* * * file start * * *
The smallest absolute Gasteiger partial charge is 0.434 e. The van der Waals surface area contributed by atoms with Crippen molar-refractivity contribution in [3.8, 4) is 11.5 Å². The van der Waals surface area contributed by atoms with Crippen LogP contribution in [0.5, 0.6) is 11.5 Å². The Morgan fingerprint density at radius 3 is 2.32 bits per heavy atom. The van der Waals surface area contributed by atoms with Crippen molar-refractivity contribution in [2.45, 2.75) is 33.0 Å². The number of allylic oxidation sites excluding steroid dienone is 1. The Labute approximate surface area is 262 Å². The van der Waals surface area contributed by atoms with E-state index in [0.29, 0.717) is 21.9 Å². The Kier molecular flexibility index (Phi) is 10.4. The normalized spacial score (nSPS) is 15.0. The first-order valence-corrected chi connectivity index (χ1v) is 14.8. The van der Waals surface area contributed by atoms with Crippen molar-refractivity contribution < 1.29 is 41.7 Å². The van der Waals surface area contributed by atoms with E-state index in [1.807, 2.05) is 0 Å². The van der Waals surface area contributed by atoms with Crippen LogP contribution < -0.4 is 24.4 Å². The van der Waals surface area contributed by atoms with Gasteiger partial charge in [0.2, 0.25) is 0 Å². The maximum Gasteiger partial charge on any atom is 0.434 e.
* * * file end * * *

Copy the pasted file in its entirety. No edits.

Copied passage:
The smallest absolute Gasteiger partial charge is 0.434 e. The van der Waals surface area contributed by atoms with Crippen molar-refractivity contribution in [3.8, 4) is 11.5 Å². The van der Waals surface area contributed by atoms with Crippen LogP contribution in [0.5, 0.6) is 11.5 Å². The Morgan fingerprint density at radius 3 is 2.32 bits per heavy atom. The van der Waals surface area contributed by atoms with Crippen molar-refractivity contribution in [2.45, 2.75) is 33.0 Å². The number of allylic oxidation sites excluding steroid dienone is 1. The Labute approximate surface area is 262 Å². The van der Waals surface area contributed by atoms with E-state index in [0.29, 0.717) is 21.9 Å². The Kier molecular flexibility index (Phi) is 10.4. The normalized spacial score (nSPS) is 15.0. The first-order valence-corrected chi connectivity index (χ1v) is 14.8. The van der Waals surface area contributed by atoms with Crippen molar-refractivity contribution < 1.29 is 41.7 Å². The van der Waals surface area contributed by atoms with E-state index in [1.807, 2.05) is 0 Å². The van der Waals surface area contributed by atoms with Crippen LogP contribution < -0.4 is 24.4 Å². The van der Waals surface area contributed by atoms with Gasteiger partial charge in [0.2, 0.25) is 0 Å². The maximum Gasteiger partial charge on any atom is 0.434 e.